Spontaneous overflow of powerful feeling (was Re: HP review)

jenne at fiedlerfamily.net jenne at fiedlerfamily.net
Fri Jul 4 11:34:04 EDT 2003


> >Part of my thoughts on that come from reading and re-reading Stalky & Co
> >(Kipling) as well as Kipling's other coming of age stories, along with
> >commentary on such stories.
>
> Please do not take what follows as being personally aimed at you.  It
> isn't.  It's wot I sed in the subject line, ok?  I've even been good and
> left it a few hours so I can recollect it in tranquility.

Oh, I agree completely. My BA thesis was on the treatment of the Other in
Kipling, and I concluded that in most cases he revered the Other more than
those of his own race, culture, class and caste.

> >Speaking of _Them_ have you ever come across the poem _We and They_ by
> >Kiping of all people?
>
> Why "of all people"?  That's a serious question.  Of all people, Kipling
> probably *listened* more to everyone he met, travelled more widely and
> therefore met more, and more various, people, and had a wider view of
> humanity, than any I have encountered whether in literature or in life.
> It's surely reasonable that he would admit that the local mores of his own
> tribe were not the only mores that worked, given how many other sets he had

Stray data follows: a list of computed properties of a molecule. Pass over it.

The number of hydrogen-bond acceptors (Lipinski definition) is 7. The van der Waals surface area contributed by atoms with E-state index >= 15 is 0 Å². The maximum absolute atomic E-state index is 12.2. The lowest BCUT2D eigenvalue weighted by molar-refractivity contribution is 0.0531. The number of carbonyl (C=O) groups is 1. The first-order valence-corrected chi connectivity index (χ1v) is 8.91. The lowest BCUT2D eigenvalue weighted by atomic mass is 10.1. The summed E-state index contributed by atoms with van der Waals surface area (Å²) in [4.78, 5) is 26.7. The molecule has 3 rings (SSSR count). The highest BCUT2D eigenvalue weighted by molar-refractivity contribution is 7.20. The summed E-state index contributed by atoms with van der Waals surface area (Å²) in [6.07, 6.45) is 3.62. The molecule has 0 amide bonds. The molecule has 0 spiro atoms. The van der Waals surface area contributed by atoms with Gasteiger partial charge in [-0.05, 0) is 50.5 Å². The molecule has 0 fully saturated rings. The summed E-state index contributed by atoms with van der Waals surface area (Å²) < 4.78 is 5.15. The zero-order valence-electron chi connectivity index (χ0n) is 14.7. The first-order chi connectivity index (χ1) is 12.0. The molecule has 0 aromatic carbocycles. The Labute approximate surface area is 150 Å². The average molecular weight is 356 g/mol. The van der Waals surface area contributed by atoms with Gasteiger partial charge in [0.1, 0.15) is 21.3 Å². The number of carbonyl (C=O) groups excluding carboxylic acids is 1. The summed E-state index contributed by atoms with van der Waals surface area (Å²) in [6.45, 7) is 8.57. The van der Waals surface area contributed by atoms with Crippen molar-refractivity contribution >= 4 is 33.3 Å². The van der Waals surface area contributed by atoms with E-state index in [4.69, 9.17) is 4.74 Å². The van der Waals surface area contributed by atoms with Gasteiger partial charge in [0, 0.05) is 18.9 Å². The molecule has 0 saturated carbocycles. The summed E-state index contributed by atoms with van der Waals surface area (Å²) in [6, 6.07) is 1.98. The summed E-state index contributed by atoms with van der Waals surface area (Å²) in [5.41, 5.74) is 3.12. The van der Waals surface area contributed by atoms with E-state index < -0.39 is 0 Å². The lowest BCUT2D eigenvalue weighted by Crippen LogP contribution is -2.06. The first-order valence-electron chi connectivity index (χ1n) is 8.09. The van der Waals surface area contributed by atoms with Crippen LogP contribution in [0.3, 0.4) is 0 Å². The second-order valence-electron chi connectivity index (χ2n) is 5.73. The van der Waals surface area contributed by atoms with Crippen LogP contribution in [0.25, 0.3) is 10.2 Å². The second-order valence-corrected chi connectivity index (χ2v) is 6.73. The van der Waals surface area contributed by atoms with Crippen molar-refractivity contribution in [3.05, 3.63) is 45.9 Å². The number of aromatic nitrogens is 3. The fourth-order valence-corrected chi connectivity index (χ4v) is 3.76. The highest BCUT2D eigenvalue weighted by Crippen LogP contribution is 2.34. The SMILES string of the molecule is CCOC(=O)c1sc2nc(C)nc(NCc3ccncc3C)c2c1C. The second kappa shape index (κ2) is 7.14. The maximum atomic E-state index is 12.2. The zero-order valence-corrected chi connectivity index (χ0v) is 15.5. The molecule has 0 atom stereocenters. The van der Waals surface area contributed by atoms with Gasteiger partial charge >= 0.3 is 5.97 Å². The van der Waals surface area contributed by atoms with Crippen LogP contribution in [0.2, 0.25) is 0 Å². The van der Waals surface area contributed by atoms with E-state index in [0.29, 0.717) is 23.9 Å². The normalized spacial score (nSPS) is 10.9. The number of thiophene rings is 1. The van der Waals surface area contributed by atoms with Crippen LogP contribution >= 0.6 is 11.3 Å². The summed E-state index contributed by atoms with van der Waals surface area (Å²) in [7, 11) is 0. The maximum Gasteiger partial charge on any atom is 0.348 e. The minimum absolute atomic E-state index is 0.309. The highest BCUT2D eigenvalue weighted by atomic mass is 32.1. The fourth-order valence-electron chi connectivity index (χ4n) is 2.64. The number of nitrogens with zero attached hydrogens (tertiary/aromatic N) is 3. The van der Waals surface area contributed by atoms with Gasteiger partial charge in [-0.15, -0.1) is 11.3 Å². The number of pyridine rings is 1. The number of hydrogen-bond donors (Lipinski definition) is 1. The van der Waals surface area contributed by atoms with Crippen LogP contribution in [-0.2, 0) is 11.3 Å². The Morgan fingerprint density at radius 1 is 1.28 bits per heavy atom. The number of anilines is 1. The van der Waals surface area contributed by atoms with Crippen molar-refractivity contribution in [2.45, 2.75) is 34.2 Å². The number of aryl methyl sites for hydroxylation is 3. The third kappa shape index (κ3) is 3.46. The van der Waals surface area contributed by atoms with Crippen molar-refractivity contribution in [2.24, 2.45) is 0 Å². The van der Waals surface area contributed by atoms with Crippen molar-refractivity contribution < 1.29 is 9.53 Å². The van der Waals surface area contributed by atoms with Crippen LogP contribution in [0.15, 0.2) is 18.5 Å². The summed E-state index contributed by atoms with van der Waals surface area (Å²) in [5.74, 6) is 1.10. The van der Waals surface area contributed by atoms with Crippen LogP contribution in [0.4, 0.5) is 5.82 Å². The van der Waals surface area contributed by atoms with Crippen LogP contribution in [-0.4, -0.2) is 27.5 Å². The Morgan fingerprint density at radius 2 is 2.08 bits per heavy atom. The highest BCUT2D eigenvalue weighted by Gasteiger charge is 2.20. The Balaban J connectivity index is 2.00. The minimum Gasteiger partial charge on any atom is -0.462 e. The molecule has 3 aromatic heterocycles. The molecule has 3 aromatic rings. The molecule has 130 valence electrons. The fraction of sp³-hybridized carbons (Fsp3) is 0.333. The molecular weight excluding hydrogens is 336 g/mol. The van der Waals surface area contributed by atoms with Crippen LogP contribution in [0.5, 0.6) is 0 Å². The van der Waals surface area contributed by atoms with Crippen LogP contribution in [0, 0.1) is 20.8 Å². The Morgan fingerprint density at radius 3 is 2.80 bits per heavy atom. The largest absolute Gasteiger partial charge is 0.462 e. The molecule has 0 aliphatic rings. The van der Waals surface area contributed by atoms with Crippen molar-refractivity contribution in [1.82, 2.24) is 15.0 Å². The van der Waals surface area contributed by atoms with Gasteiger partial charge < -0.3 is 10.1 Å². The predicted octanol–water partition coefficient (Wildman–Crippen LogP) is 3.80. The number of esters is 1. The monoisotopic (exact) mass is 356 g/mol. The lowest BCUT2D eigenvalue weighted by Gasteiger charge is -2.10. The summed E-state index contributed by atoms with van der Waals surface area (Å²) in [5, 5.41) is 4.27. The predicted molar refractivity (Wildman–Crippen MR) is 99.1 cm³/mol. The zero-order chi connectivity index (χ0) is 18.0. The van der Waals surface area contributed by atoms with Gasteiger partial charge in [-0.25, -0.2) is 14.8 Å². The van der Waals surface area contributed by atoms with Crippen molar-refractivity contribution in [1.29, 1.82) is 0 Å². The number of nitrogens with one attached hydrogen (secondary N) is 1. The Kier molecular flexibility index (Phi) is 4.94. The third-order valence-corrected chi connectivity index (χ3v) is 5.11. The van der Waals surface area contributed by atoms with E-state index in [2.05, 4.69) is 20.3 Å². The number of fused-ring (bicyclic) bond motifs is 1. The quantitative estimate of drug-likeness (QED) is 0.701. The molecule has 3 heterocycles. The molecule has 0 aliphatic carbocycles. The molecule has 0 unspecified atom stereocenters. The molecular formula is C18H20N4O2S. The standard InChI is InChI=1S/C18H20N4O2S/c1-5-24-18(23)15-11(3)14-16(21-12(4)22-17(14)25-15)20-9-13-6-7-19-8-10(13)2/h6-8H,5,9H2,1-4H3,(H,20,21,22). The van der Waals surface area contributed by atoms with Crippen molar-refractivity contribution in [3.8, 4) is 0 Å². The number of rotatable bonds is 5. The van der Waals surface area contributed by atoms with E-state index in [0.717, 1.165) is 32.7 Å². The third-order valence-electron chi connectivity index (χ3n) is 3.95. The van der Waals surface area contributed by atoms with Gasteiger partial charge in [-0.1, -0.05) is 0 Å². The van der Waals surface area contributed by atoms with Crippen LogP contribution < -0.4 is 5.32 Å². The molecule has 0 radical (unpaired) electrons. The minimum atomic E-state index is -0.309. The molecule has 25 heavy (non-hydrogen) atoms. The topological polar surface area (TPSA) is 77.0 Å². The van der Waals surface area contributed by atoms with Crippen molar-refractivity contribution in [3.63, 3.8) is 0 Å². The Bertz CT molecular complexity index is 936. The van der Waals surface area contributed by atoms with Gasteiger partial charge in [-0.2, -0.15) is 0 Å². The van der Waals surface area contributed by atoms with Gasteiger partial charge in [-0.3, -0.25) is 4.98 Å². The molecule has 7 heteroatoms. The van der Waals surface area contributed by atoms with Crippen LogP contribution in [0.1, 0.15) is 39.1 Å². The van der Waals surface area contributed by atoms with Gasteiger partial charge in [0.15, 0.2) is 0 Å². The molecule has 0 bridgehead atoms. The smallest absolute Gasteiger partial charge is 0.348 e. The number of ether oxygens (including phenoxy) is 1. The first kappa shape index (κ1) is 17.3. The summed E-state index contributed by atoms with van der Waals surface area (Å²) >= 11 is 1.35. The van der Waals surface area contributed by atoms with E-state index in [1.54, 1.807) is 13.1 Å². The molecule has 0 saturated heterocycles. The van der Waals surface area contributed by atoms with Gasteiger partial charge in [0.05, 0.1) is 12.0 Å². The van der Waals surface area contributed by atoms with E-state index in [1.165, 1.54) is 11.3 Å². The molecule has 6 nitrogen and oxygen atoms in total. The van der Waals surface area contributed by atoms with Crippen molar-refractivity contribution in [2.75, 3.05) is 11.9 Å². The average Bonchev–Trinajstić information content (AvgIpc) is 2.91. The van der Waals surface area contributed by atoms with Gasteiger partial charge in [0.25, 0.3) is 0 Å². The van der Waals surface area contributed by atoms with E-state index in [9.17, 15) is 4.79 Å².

> encountered and seen to be working quite well thankyou

Yes and no. I admire Kipling as a writer and I think he respected people
of other cultures than his own. However, his involvement with and
championing of Rhodes was very problematic, and I don't really respect
that. Now, I can understand how people react to things out of their very
strong cultural backgrounds, and the best explanation I've ever seen for
the Rhodes mess was that Kipling, at heart, was still the Beetle of the
Stalky books, and when, in his worse moments of his adult years, he
encountered a Stalky, he was predisposed to believe rather than think
about what was going on.

So, I've come to my own conclusions about Kipling and politics, and I
figure everyone else needs to too-- but I'm aware that most people see
Kipling as jingoist and bigoted because that is what they were taught in
school.

-- Pani Jadwiga Zajaczkowa, Knowledge Pika   jenne at fiedlerfamily.net
"I know. You know I know. I know you know I know. We know Henry knows, and
Henry knows we know it. *smiles* We're a knowledgable family." -- _Lion in
Winter_

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